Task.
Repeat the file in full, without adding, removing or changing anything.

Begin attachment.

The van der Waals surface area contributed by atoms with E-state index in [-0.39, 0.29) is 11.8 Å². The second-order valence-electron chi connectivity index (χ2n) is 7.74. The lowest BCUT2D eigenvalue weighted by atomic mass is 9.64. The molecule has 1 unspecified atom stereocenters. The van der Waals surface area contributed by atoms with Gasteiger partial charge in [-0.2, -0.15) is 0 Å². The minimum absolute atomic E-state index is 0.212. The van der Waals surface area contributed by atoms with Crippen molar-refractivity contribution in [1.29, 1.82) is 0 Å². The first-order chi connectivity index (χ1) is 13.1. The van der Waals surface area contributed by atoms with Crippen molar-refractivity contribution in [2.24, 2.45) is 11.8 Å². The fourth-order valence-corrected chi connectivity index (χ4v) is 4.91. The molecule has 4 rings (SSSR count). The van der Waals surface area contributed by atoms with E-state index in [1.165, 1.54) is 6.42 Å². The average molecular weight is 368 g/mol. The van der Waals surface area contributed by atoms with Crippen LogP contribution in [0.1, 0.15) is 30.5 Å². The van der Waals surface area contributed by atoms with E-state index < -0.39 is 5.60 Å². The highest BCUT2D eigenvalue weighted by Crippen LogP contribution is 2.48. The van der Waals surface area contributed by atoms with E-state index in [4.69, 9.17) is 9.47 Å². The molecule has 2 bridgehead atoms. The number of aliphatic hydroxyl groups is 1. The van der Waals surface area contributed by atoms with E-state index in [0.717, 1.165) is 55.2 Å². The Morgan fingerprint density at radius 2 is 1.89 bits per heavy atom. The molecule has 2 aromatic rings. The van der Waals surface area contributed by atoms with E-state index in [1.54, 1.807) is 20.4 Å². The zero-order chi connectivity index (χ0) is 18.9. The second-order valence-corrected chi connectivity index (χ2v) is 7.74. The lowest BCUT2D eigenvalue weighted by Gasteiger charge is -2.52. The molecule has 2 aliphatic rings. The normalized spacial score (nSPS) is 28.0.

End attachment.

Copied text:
The van der Waals surface area contributed by atoms with E-state index in [-0.39, 0.29) is 11.8 Å². The second-order valence-electron chi connectivity index (χ2n) is 7.74. The lowest BCUT2D eigenvalue weighted by atomic mass is 9.64. The molecule has 1 unspecified atom stereocenters. The van der Waals surface area contributed by atoms with Gasteiger partial charge in [-0.2, -0.15) is 0 Å². The minimum absolute atomic E-state index is 0.212. The van der Waals surface area contributed by atoms with Crippen molar-refractivity contribution in [1.29, 1.82) is 0 Å². The first-order chi connectivity index (χ1) is 13.1. The van der Waals surface area contributed by atoms with Crippen molar-refractivity contribution in [2.24, 2.45) is 11.8 Å². The fourth-order valence-corrected chi connectivity index (χ4v) is 4.91. The molecule has 4 rings (SSSR count). The van der Waals surface area contributed by atoms with E-state index in [1.165, 1.54) is 6.42 Å². The average molecular weight is 368 g/mol. The van der Waals surface area contributed by atoms with Crippen LogP contribution in [0.1, 0.15) is 30.5 Å². The van der Waals surface area contributed by atoms with E-state index < -0.39 is 5.60 Å². The highest BCUT2D eigenvalue weighted by Crippen LogP contribution is 2.48. The van der Waals surface area contributed by atoms with E-state index in [4.69, 9.17) is 9.47 Å². The molecule has 2 bridgehead atoms. The number of aliphatic hydroxyl groups is 1. The van der Waals surface area contributed by atoms with E-state index in [0.717, 1.165) is 55.2 Å². The Morgan fingerprint density at radius 2 is 1.89 bits per heavy atom. The molecule has 2 aromatic rings. The van der Waals surface area contributed by atoms with E-state index in [1.54, 1.807) is 20.4 Å². The zero-order chi connectivity index (χ0) is 18.9. The second-order valence-corrected chi connectivity index (χ2v) is 7.74. The lowest BCUT2D eigenvalue weighted by Gasteiger charge is -2.52. The molecule has 2 aliphatic rings. The normalized spacial score (nSPS) is 28.0.